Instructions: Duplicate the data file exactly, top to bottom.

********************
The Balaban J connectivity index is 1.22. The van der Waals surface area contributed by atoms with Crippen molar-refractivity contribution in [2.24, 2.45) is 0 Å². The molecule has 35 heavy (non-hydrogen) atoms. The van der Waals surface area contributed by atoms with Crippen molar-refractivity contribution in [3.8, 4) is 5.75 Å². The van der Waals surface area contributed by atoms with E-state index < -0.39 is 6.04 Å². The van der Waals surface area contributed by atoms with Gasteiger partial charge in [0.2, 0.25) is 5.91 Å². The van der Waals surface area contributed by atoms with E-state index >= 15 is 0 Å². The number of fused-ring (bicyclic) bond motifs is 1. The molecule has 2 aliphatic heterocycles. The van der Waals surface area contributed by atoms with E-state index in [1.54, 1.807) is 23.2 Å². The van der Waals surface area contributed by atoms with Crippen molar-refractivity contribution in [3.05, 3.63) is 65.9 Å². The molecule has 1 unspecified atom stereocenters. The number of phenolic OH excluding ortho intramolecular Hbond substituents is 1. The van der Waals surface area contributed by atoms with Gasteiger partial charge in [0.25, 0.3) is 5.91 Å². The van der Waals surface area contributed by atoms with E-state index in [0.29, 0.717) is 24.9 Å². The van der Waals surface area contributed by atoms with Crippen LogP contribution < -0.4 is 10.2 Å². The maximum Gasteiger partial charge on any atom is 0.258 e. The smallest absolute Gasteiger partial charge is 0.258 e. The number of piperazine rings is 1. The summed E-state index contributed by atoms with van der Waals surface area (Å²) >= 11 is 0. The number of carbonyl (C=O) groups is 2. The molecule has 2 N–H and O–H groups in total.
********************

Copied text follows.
The Balaban J connectivity index is 1.22. The van der Waals surface area contributed by atoms with Crippen molar-refractivity contribution in [2.24, 2.45) is 0 Å². The molecule has 35 heavy (non-hydrogen) atoms. The van der Waals surface area contributed by atoms with Crippen molar-refractivity contribution in [3.8, 4) is 5.75 Å². The van der Waals surface area contributed by atoms with E-state index < -0.39 is 6.04 Å². The van der Waals surface area contributed by atoms with Gasteiger partial charge in [0.2, 0.25) is 5.91 Å². The van der Waals surface area contributed by atoms with E-state index >= 15 is 0 Å². The number of fused-ring (bicyclic) bond motifs is 1. The molecule has 2 aliphatic heterocycles. The van der Waals surface area contributed by atoms with E-state index in [1.54, 1.807) is 23.2 Å². The van der Waals surface area contributed by atoms with Crippen molar-refractivity contribution in [3.05, 3.63) is 65.9 Å². The molecule has 1 unspecified atom stereocenters. The number of phenolic OH excluding ortho intramolecular Hbond substituents is 1. The van der Waals surface area contributed by atoms with Gasteiger partial charge in [0.25, 0.3) is 5.91 Å². The van der Waals surface area contributed by atoms with E-state index in [0.29, 0.717) is 24.9 Å². The van der Waals surface area contributed by atoms with Crippen LogP contribution < -0.4 is 10.2 Å². The maximum Gasteiger partial charge on any atom is 0.258 e. The smallest absolute Gasteiger partial charge is 0.258 e. The number of piperazine rings is 1. The summed E-state index contributed by atoms with van der Waals surface area (Å²) >= 11 is 0. The number of carbonyl (C=O) groups is 2. The molecule has 2 N–H and O–H groups in total.